By Cristina Kumka
The local option tax has served the town well, allowing town officials to increase the number of spring, summer and fall events in town by 75 percent since 2009 and paying down debt on a municipal golf course that was once $4 million in the hole.
Continuing to pay down that debt and creating even more events in the off season are two goals of the 2015/2016 plan for the town’s economic development arm. The plan was revealed by economic development director-turned-town manager Seth Webb at a regular Select Board meeting on Tuesday, Dec. 16.
Other initiatives for the new year include developing a mountain bike park, a master plan for the town’s commercial district, more directional signage, a sidewalk expansion and a water study.
The town’s main economic development initiative is the golf course, and the biggest payment since 2009 will be this coming year — more than $609,000 . It was used by some locals as a reason why the town should not consider repealing a $400,000 flow of option tax dollars that had been considered for the ballot on Town Meeting Day. The payments gradually wind down to $310,000 in 2025.
To pay that debt and maximize on the golf experience, the town committee believes that golf guests need to be convinced to stay. The town has created more events and activities to encourage just that.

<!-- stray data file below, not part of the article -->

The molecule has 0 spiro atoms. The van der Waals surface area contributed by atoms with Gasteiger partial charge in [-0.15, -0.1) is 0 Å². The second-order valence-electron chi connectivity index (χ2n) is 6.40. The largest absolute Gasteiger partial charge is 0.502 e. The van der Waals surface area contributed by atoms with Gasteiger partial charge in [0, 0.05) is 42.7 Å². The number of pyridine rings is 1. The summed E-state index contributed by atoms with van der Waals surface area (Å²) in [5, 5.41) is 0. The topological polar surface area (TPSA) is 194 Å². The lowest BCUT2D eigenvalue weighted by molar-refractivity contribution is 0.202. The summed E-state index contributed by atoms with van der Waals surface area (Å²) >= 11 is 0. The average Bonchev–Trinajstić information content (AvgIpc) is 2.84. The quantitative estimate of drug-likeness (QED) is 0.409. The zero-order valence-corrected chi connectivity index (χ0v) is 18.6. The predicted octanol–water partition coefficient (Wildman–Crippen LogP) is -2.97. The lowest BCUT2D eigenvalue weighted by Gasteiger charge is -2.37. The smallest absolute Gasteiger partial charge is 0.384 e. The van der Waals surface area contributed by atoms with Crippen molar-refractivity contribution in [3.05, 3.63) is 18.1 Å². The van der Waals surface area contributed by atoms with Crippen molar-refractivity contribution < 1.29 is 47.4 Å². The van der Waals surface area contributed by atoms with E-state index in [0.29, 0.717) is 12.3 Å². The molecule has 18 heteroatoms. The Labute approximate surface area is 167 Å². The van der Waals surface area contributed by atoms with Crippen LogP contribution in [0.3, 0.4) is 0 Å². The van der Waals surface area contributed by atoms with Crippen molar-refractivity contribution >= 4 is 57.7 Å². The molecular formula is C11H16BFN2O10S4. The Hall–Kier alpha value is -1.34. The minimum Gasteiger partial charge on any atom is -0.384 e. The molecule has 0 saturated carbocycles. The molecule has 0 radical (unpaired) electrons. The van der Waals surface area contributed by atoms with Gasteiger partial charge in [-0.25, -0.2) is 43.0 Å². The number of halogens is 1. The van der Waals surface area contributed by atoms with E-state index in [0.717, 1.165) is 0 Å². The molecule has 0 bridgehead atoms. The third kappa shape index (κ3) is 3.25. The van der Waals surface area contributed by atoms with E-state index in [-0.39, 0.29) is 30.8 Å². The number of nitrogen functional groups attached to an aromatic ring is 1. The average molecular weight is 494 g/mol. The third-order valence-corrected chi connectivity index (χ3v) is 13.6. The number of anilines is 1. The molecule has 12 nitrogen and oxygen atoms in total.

Webb used a 2012 economic analysis to show that the ski industry had lost $1 billion and 27,000 jobs in the previous ten years because of weather patterns reducing snowfall and changing recreation habits.
In contrast, 2014 is expected to be the best year yet for meals, rooms, sales and use and alcohol during golf season (the third quarter of the calendar year) and the town will received the highest amount of local option taxes this year compared to prior years. Webb also noted that 27 restaurants were open this past summer, and more have stayed open every year since 2009 when the town’s economic development (EDT) department was started.
The events and marketing budget for the town is up 6 percent in the proposed budget for 2015/2016 mostly because payment schedules in the 18 month transition budget (from a calendar to fiscal year). In 2011, the town Events and Marketing budget was $495,000. That decreased in 2014 to $227,000. For the new 18-month proposed budget, marketing and events are supported with $347,000, according to Webb.
Administrative costs will increase from $33,100 in 2014 (over 12 months) to $50,587 for 2015/2016 (over 18 months).
The town will maintain all big events in 2015, including the Stage Race, Spartan Race, AJGA Golf Tournament, Killington Classic, Biggest Lower Run/Walk and the Hay Festival. Other events under development for 2015 include Powerman athletic competition, Vermont Jerk Festival and others.
Webb told the Select Board that of all the events created or supported by the town, 75 percent didn’t exist in 2009.
In all, 39,000 visitors come to Killington for these events and there’s an estimated $7 million plus economic impact. The town invests $130,000 and for every dollar spent, the town gets $56 back in return on its investment, Webb added. That’s up from the return in 2013 of $54, according to Webb’s calculations.
Cristina Kumka is a correspondent for The Mountain Times and producer and host at PegTV.